ANS and Range Coding *effectively* emit a fractional number of bits per symbol since
they amortize over several symbols).

The above replacements should lead you to something like this:

```
use constriction::stream::{
model::DefaultLeakyQuantizer,
queue::{DefaultRangeEncoder, DefaultRangeDecoder},
Encode, Decode,
};
use probability::distribution::Gaussian;
fn encode_sample_data() -> Vec<u32> {
// Create an empty Range Encoder with default word and state size:
let mut encoder = DefaultRangeEncoder::new();
// Same made up data, entropy models, and quantizer as in the ANS Coding example above:
let symbols = [23i32, -15, 78, 43, -69];
let means = [35.2, -1.7, 30.1, 71.2, -75.1];
let stds = [10.1, 25.3, 23.8, 35.4, 3.9];
let quantizer = DefaultLeakyQuantizer::new(-100..=100);
// Encode the data (this time in normal order, since Range Coding is a queue):
encoder.encode_symbols(
symbols.iter().zip(&means).zip(&stds).map(
|((&sym, &mean), &std)| (sym, quantizer.quantize(Gaussian::new(mean, std)))
)).unwrap();
// Retrieve the (sealed up) compressed representation.
encoder.into_compressed().unwrap()
}
fn decode_sample_data(compressed: Vec<u32>) -> Vec<i32> {
// Create a Range Decoder with default word and state size from the compressed data:
let mut decoder = DefaultRangeDecoder::from_compressed(compressed).unwrap();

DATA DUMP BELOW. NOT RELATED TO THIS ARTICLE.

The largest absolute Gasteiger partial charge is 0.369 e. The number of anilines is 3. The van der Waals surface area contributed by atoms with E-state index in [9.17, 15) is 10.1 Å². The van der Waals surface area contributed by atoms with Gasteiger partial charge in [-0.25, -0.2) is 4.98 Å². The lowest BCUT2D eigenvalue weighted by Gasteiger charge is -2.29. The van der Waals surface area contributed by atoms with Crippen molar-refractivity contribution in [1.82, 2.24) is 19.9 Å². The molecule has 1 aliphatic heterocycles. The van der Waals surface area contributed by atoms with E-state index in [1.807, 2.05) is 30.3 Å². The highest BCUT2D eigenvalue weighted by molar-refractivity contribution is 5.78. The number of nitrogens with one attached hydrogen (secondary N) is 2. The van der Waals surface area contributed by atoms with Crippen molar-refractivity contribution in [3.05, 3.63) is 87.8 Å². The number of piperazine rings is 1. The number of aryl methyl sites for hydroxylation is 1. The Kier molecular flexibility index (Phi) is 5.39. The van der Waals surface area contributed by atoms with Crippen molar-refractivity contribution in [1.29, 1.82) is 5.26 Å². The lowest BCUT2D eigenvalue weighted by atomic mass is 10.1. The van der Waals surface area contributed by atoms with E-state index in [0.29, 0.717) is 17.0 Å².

// Same entropy models and quantizer we used for encoding:
let means = [35.2, -1.7, 30.1, 71.2, -75.1];
let stds = [10.1, 25.3, 23.8, 35.4, 3.9];
let quantizer = DefaultLeakyQuantizer::new(-100..=100);
// Decode the data:
decoder.decode_symbols(
means.iter().zip(&stds).map(
|(&mean, &std)| quantizer.quantize(Gaussian::new(mean, std))
)).collect::<Result<Vec<_>, _>>().unwrap()
}
let compressed = encode_sample_data();
// We'll get a different compressed representation than in the ANS Coding
// example because we're using a different entropy coding algorithm ...
assert_eq!(compressed, [0x1C31EFEB, 0x87B430DA]);
// ... but as long as we decode with the matching algorithm we can still reconstruct the data:
assert_eq!(decode_sample_data(compressed), [23, -15, 78, 43, -69]);
```

## Where to Go Next?

If you already have an entropy model and you just want to encode and decode some
sequence of symbols then you can probably start by adjusting the above
examples to your needs. Or have a closer look at the `stream`

module.

If you’re still new to the concept of entropy coding then check out the teaching material.

## Modules

Sources and sinks of compressed data

Stream Codes (entropy codes that amortize over several symbols)

Symbol Codes (mainly provided for teaching purpose; typically inferior to stream codes)

## Structs

## Enums

## Traits

A trait for bit strings of fixed (and usually small) length.

A trait for bit strings like `BitArray`

but with guaranteed nonzero values

A trait for entropy coders that keep track of their current position within the compressed data.

A trait for entropy coders that support random access.

A trait for marking how reading and writing order relate to each other.